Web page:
Soon This Will All Be Gone, by catl

Full disclosure: I was the copyeditor for the cover art of Soon This Will All Be Gone, but I had no involvement with the music; indeed, I haven’t even met the band in person. I went to see catl with a friend of mine a little over a year ago. I had just heard With the Lord For Cowards You Will Find No Place, and events had arranged themselves so that they were doing a show at the Horseshoe at a time when I actually had the money to go. We sat through a couple of warm-up acts, one band so forgettable I can’t even remember what kind of music they played, and another a slightly better than average dad-rock band, the sort of unit you expect Jim Belushi to front on his off days. Our conversation was not interrupted. And then it was catl’s turn. I’ve been to some… Continue Reading

Music to Read By

So last night’s post about the blues was sort of accidental. I had intended to write about what I listen to when I read. For years I was the sort of person who could read anywhere, regardless of what was going on around me. In university, when reading suddenly became important to my future (in terms of my career, I mean; I’m a book critic—as in, reviewer—now, but I once wanted to teach university-level English Literature and work as an academic critic/theorist), I lost the ability to read in the same room as someone watching television. And then I couldn’t read while listening to music with lyrics. And then I couldn’t read while listening to any sort of music. Most of that has passed, and I can once again listen to music while I read, although anything too heavy or uptempo, or with complicated lyrics I like to get lost… Continue Reading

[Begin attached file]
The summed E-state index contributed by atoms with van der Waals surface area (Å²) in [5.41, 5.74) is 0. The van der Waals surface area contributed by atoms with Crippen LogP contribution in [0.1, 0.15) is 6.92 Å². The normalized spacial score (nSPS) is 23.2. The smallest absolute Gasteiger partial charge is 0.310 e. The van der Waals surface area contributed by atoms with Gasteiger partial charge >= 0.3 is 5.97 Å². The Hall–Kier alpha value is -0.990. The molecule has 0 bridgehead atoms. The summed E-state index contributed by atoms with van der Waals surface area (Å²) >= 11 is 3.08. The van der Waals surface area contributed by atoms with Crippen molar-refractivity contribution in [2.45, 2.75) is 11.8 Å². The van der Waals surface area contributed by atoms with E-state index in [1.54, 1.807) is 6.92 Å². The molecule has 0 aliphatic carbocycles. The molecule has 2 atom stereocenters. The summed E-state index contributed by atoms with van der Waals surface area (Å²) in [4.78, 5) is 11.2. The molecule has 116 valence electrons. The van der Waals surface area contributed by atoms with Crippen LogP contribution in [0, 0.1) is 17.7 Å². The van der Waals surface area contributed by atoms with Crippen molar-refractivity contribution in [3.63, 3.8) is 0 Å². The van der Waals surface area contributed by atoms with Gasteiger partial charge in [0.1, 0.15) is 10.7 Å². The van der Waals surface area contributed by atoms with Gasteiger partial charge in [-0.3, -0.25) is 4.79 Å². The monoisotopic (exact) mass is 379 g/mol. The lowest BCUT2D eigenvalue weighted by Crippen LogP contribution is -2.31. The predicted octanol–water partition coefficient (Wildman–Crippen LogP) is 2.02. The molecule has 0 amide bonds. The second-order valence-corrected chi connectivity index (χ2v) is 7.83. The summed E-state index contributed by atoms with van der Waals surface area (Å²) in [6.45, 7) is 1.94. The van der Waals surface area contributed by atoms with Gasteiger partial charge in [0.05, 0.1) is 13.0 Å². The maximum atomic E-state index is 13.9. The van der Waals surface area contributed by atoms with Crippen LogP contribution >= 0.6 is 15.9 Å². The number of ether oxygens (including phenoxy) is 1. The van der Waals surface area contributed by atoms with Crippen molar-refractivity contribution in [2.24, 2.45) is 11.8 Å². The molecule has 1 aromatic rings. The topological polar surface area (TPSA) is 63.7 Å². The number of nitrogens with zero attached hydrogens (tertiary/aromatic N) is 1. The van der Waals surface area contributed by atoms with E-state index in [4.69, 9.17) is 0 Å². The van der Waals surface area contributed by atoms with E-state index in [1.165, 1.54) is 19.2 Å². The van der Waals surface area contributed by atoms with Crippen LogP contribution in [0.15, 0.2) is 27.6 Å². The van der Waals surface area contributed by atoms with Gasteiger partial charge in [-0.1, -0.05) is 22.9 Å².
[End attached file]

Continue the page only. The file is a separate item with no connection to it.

Drinking, Fighting, and Fucking: Lessons in the Real Folk Blues

It’s no secret that I’m a huge blues fan. An argument could be made that the blues, as a genre, is at the core of all modern Western popular music, from jazz, rock ‘n’ roll, and country, right up to dubstep and digital hardcore. But that’s not why I love it. There are so many things about it that appeal to me it’s hard to know where to start. It’s a music that has remained vital, emotionally and spiritually, for more than a century, maintaining both a strong connection to its roots and originating forms, and at the same time embracing new styles and techniques. Charlie Patton, who died in 1934 somewhere in his forties (nobody knows for sure how old he was), could rise from the dead and would be able to hear catl or The Black Keys and not only understand their music, but recognize it as his… Continue Reading